ELECTROCHEMICAL ENGINEERING LABORATORY
The field of chemical engineering has evolved from a traditional one, which is usually based on the petroleum and petrochemical industries, to an interdisciplinary field. We aim to advance chemical engineering education through research on the synthesis and characterization of new electrode materials for the design of industrial electrochemical reactors.
The research interests of the Electrochemical Engineering Laboratory range from the synthesis and characterization of new electrode materials to the design of industrial electrochemical reactors. Research in our group centers around nanoparticles and nanostructured porous materials derived from biomass and natural resources for their application in electrochemical energy storage and conversion technologies.
Further profile about Electrochemistry and Corrosion Lab can be accessed at https https://elkimkor.com/
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Dr.Eng. Widiyastuti, S.T., M.T.
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Dr. Tantular Nurtono, S.T., M.Eng.
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Ni Made Intan Putri Suari, S.T., M.T
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PRE FACTORY DESIGN
“LIGNOSELLULOSE FRACSINATION FROM COCONUT COCONUT WITH STEAM EXPLOSION METHOD”
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The progress of the industrial sector today is not only measured by the quantity of production per year. This is due to the emergence of a trend of sustainable progress which is an important aspect for industry players to review the industry and the economy that pays attention to environmental factors ranging from raw material efficiency, waste minimization to the transition to more environmentally friendly products. One of the innovations that is on the rise is product innovation by using waste raw materials that were previously unused but as technology progresses, more and more methods of processing waste appear into more valuable materials.
Lignocellulose in coconut fiber is one of the sources of renewable raw materials. Lignocellulose has a significant role in industry and the economy because in general its content can be widely used. Each production of coco coir will produce 35% coir waste, 12% shell, 28% fruit flesh, and 25% coconut water. The main content of lignocellulose from coconut fiber is cellulose, hemicellulose, and lignin. Indonesia is recorded to produce 19.4 million tons in 2017, which makes Indonesia the number 1 coconut producer in the world.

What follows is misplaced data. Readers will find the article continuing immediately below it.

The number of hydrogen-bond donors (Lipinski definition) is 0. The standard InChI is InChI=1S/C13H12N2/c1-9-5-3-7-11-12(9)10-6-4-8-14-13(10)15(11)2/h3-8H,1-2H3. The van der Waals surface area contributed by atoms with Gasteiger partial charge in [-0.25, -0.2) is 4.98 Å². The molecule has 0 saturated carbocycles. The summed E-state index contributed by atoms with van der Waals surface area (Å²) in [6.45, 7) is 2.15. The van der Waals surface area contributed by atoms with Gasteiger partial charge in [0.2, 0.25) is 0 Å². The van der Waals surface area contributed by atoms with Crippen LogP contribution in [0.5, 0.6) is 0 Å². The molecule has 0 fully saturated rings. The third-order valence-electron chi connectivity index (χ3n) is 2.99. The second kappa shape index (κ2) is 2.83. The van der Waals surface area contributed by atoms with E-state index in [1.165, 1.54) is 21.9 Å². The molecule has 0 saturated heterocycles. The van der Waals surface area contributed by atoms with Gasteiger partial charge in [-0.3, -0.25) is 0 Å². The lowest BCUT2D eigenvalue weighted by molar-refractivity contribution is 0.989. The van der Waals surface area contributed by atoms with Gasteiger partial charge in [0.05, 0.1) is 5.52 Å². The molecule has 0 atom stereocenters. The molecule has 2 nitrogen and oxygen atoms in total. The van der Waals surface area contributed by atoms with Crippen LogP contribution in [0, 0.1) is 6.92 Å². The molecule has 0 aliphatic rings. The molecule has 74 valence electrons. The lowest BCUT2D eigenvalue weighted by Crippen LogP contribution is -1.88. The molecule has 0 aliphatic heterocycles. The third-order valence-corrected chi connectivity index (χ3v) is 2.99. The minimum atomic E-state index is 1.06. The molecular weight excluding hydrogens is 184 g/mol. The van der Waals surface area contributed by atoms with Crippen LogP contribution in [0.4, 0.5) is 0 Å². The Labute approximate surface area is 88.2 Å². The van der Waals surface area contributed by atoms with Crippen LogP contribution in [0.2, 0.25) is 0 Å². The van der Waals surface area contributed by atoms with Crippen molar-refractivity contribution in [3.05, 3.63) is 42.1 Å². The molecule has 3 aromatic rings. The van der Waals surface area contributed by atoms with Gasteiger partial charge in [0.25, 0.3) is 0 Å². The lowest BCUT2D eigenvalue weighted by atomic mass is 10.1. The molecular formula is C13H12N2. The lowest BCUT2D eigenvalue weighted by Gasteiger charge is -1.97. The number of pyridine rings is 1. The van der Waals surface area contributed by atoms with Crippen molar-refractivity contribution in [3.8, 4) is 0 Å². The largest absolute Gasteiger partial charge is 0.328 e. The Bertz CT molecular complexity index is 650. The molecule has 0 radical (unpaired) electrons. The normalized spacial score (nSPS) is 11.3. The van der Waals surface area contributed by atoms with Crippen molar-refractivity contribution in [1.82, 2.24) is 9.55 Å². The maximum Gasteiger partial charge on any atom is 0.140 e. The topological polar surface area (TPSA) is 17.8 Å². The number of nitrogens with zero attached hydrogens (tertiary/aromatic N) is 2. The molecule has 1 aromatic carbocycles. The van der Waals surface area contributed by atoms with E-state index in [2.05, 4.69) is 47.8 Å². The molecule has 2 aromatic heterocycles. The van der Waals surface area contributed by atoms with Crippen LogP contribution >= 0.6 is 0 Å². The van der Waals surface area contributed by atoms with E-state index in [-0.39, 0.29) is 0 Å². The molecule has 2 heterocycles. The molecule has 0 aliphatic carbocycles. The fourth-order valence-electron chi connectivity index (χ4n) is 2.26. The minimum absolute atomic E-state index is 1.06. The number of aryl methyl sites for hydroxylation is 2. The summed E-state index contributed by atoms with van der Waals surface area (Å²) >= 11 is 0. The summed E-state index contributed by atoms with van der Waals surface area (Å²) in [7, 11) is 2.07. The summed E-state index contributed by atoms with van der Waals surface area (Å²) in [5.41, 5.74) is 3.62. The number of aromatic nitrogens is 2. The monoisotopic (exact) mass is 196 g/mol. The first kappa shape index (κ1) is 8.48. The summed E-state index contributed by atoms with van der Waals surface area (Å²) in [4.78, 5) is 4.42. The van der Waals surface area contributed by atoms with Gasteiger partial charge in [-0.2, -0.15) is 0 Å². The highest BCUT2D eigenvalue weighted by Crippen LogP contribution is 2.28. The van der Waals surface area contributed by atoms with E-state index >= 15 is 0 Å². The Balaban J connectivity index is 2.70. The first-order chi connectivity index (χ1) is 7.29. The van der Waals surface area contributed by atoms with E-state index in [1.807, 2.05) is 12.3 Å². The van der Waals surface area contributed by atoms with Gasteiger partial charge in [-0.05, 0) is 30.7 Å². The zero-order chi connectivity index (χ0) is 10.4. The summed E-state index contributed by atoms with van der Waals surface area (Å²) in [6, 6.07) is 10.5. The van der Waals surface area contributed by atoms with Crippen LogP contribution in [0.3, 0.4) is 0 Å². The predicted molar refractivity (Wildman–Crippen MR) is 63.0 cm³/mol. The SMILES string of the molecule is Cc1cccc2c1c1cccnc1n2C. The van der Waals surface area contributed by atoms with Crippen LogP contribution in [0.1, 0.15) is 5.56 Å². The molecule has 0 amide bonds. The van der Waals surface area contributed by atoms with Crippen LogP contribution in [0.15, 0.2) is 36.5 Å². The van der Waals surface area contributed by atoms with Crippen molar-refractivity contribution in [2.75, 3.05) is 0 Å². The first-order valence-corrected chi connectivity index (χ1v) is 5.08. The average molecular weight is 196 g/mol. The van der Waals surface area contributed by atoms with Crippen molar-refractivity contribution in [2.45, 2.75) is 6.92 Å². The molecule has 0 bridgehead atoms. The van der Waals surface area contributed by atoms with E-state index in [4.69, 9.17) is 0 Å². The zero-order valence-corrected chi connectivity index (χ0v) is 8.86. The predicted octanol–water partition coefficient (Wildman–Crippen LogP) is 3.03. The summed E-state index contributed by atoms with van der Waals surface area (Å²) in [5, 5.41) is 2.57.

Various potential consumptions produced by lignocellulosic, one of which is the consumption of bioethanol in Indonesia from 2011 to 2015 amounted to 325,680 tons. Consumption of CMC (Carbonxy Methyl Cellulose) in Indonesia is 32,639 tons. Cellulose is the largest component of lignocellulose which has the potential as a renewable energy substitute for fossil energy, and can be processed into organic acids, solvents, lubricants, and polymers. Hemicellulose products can be processed into derivative products such as xylose. Lignin products can be used for the production of adhesives, sodium lignosulfonate, and biosurfactants because they have high purity, low molecular weight, and easy to recycle organic reagents.
In choosing the location for the establishment of a lignocellulosic plant from coconut husk, based on the availability of raw materials, accessibility and transportation facilities, two alternative locations were found, namely Riau Province, especially in Indragiri Hilir Regency and East Java Province, especially in Gresik Regency.
The selected process for lignocellulosic fractionation from coconut fiber is the steam explosion process and the delignification process using 17.5% NaOH. In the first stage, coconut coir from the raw material warehouse (F-111) is transported to the grinding process using a Hammer Mill (F-113) using a Screw Conveyor (J-112) for the first size reduction process so that the size of the raw materials becomes smaller and uniform. . In this process, it is expected that the size of the coconut coir will be from 5-6 cm to 0.25 mm. The small coconut husks will be accommodated in the Storage Warehouse (F-114).